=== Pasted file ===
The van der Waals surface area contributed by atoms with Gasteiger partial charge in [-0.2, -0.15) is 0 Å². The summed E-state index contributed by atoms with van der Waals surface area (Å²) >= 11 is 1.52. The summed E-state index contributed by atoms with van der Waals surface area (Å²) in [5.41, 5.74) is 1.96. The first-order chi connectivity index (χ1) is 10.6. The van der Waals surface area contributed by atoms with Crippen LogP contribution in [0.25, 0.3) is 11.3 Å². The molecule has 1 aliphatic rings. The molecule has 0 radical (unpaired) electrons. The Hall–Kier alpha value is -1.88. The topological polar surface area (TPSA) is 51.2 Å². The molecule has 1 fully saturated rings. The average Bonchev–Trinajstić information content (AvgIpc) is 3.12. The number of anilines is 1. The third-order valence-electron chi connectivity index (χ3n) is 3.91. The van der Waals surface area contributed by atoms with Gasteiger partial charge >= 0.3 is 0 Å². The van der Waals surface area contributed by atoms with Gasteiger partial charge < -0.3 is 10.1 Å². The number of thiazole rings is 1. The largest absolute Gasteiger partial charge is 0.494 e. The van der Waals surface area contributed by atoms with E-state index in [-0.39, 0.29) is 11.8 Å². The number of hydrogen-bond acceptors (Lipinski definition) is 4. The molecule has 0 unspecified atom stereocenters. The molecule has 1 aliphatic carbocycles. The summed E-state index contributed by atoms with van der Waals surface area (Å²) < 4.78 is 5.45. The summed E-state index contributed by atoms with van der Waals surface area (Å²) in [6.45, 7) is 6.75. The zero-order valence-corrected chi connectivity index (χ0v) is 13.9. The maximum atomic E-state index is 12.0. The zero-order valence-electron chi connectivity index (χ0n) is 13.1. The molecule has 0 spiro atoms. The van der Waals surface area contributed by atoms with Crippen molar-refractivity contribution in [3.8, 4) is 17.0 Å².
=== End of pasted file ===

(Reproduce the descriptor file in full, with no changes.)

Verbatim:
The van der Waals surface area contributed by atoms with Gasteiger partial charge in [-0.2, -0.15) is 0 Å². The summed E-state index contributed by atoms with van der Waals surface area (Å²) >= 11 is 1.52. The summed E-state index contributed by atoms with van der Waals surface area (Å²) in [5.41, 5.74) is 1.96. The first-order chi connectivity index (χ1) is 10.6. The van der Waals surface area contributed by atoms with Crippen LogP contribution in [0.25, 0.3) is 11.3 Å². The molecule has 1 aliphatic rings. The molecule has 0 radical (unpaired) electrons. The Hall–Kier alpha value is -1.88. The topological polar surface area (TPSA) is 51.2 Å². The molecule has 1 fully saturated rings. The average Bonchev–Trinajstić information content (AvgIpc) is 3.12. The number of anilines is 1. The third-order valence-electron chi connectivity index (χ3n) is 3.91. The van der Waals surface area contributed by atoms with Gasteiger partial charge >= 0.3 is 0 Å². The van der Waals surface area contributed by atoms with Gasteiger partial charge < -0.3 is 10.1 Å². The number of thiazole rings is 1. The largest absolute Gasteiger partial charge is 0.494 e. The van der Waals surface area contributed by atoms with E-state index in [-0.39, 0.29) is 11.8 Å². The number of hydrogen-bond acceptors (Lipinski definition) is 4. The molecule has 0 unspecified atom stereocenters. The molecule has 1 aliphatic carbocycles. The summed E-state index contributed by atoms with van der Waals surface area (Å²) < 4.78 is 5.45. The summed E-state index contributed by atoms with van der Waals surface area (Å²) in [6.45, 7) is 6.75. The zero-order valence-corrected chi connectivity index (χ0v) is 13.9. The maximum atomic E-state index is 12.0. The zero-order valence-electron chi connectivity index (χ0n) is 13.1. The molecule has 0 spiro atoms. The van der Waals surface area contributed by atoms with Crippen molar-refractivity contribution in [3.8, 4) is 17.0 Å².